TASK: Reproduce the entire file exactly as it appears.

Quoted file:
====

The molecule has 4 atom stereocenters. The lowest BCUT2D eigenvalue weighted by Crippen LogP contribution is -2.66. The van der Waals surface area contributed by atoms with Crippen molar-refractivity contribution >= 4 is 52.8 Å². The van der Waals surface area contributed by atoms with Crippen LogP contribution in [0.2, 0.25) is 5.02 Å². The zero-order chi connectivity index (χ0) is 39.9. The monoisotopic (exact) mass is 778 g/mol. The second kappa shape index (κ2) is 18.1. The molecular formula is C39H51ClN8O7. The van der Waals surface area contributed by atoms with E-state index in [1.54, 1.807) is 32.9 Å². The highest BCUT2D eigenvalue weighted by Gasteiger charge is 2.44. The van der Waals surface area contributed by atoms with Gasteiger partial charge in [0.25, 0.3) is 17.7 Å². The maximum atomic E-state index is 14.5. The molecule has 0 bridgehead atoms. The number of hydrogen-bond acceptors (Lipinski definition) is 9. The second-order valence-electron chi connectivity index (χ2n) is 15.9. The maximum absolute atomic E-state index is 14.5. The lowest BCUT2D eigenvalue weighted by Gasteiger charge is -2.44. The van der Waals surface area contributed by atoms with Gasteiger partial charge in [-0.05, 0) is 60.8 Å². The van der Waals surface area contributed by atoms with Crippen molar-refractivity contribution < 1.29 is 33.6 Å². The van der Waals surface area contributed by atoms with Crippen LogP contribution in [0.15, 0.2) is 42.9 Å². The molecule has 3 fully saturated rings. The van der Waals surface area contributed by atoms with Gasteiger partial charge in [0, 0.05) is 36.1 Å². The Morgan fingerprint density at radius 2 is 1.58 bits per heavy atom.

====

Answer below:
The molecule has 4 atom stereocenters. The lowest BCUT2D eigenvalue weighted by Crippen LogP contribution is -2.66. The van der Waals surface area contributed by atoms with Crippen molar-refractivity contribution >= 4 is 52.8 Å². The van der Waals surface area contributed by atoms with Crippen LogP contribution in [0.2, 0.25) is 5.02 Å². The zero-order chi connectivity index (χ0) is 39.9. The monoisotopic (exact) mass is 778 g/mol. The second kappa shape index (κ2) is 18.1. The molecular formula is C39H51ClN8O7. The van der Waals surface area contributed by atoms with E-state index in [1.54, 1.807) is 32.9 Å². The highest BCUT2D eigenvalue weighted by Gasteiger charge is 2.44. The van der Waals surface area contributed by atoms with Gasteiger partial charge in [0.25, 0.3) is 17.7 Å². The maximum atomic E-state index is 14.5. The molecule has 0 bridgehead atoms. The number of hydrogen-bond acceptors (Lipinski definition) is 9. The second-order valence-electron chi connectivity index (χ2n) is 15.9. The maximum absolute atomic E-state index is 14.5. The lowest BCUT2D eigenvalue weighted by Gasteiger charge is -2.44. The van der Waals surface area contributed by atoms with Gasteiger partial charge in [-0.05, 0) is 60.8 Å². The van der Waals surface area contributed by atoms with Crippen molar-refractivity contribution < 1.29 is 33.6 Å². The van der Waals surface area contributed by atoms with Crippen LogP contribution in [0.15, 0.2) is 42.9 Å². The molecule has 3 fully saturated rings. The van der Waals surface area contributed by atoms with Gasteiger partial charge in [0, 0.05) is 36.1 Å². The Morgan fingerprint density at radius 2 is 1.58 bits per heavy atom.